A 'Good' Trans Fat?
Shifting Reports on Everyone's Least Favorite Fat -- and How to Interpret Them
by KEITH-THOMAS AYOOB
April 24, 2007
We've just come off several years of hearing that trans fat is bad for us -- worse than lard, worse than butter, worse than eating pork rinds and bacon grease.
And now they're telling us there's good trans fat?
That bites, you say.
Indeed, trans fat has become the whipping post of the entire health community, because it raises the bad (LDL) cholesterol -- just as too much saturated fat does -- but it has a double-whammy effect of lowering the good cholesterol (the HDL stuff) too.
There was finally one point on which virtually every health and medical professional could agree: Let's get the trans fat out of our food!
The government heard the evidence loud and clear, and kind of took steps in that direction.
Rather than ban trans fat altogether, the government required manufacturers to list the trans fat content on their nutritional labels as of Jan. 1, 2006. Fully aware that having trans fat on the nutrition panel would be the equivalent of box office poison for any food, manufacturers scrambled to reformulate their products so that their labels could say "0 grams of trans fat."
That doesn't mean the product has no trans fat, though, because there's a tiny loophole in the regulations. The food can still have added trans fat, but if it amounts to less than half a gram per serving, the label can round it down and say "0 grams trans fat." Of course, eat a few servings of the stuff, which Americans tend to do, and you've potentially eaten a couple of grams of trans.
Trans Fat 101: What Is It?
The trans fat you've heard about is a manufactured or industrial trans fat. It starts out as liquid vegetable oil, which then gets bombarded with hydrogen atoms to make it a bit more firm at room temperature.
In this form, it's called "partially hydrogenated vegetable oil," and too much of it is what has bad effects on our cholesterol levels.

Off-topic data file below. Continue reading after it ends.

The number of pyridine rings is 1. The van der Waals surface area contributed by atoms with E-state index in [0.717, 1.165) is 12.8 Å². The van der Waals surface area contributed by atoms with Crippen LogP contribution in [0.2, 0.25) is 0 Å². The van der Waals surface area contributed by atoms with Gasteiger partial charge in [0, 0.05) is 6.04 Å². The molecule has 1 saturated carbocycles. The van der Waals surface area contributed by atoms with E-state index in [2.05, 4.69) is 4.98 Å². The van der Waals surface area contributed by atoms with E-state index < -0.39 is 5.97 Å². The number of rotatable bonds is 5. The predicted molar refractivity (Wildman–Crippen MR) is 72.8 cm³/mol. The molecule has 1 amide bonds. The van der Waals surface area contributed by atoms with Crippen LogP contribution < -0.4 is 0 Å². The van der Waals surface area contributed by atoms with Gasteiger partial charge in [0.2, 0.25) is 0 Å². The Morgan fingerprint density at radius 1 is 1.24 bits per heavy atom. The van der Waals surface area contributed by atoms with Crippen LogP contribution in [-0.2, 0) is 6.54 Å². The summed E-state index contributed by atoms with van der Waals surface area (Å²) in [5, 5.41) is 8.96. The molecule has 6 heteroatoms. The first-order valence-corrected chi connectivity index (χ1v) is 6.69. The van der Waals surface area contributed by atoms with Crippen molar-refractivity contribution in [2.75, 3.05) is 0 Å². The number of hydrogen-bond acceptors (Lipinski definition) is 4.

Interestingly, if the vegetable oil is "fully hydrogenated," then it's not "trans" anymore, and it just becomes another saturated fat.
Manufactured trans fat is found mostly in baked goods like pastries, cookies, cake, as well as those ever-lovin' french fries and other deep-fried foods like fried chicken. It's also in some brands of vegetable shortening, although it's now being removed from most of them.
As a baking ingredient, this partially hydrogenated stuff replaced butter decades ago. Manufacturers liked it because it had less saturated fat and no cholesterol, so it was thought to be healthier. Besides, it was a heck of a lot cheaper than butter, so manufacturers figured it was a win-win.
Now, because of evolving scientific evidence, they've done an 180-degree turn. And today they can't get trans fat out of the food supply fast enough.
How Can Trans Fat Be Good?
In addition to the manufactured type of trans fat, natural trans fats can also be present, mostly in meat and dairy foods. But it's not quite the same as the partially hydrogenated stuff. Natural trans fats might even be good for you.
One such natural trans fat is called conjugated linoleic acid, or CLA. It's present mostly in meat and dairy foods, such as milk, yogurt and cheese.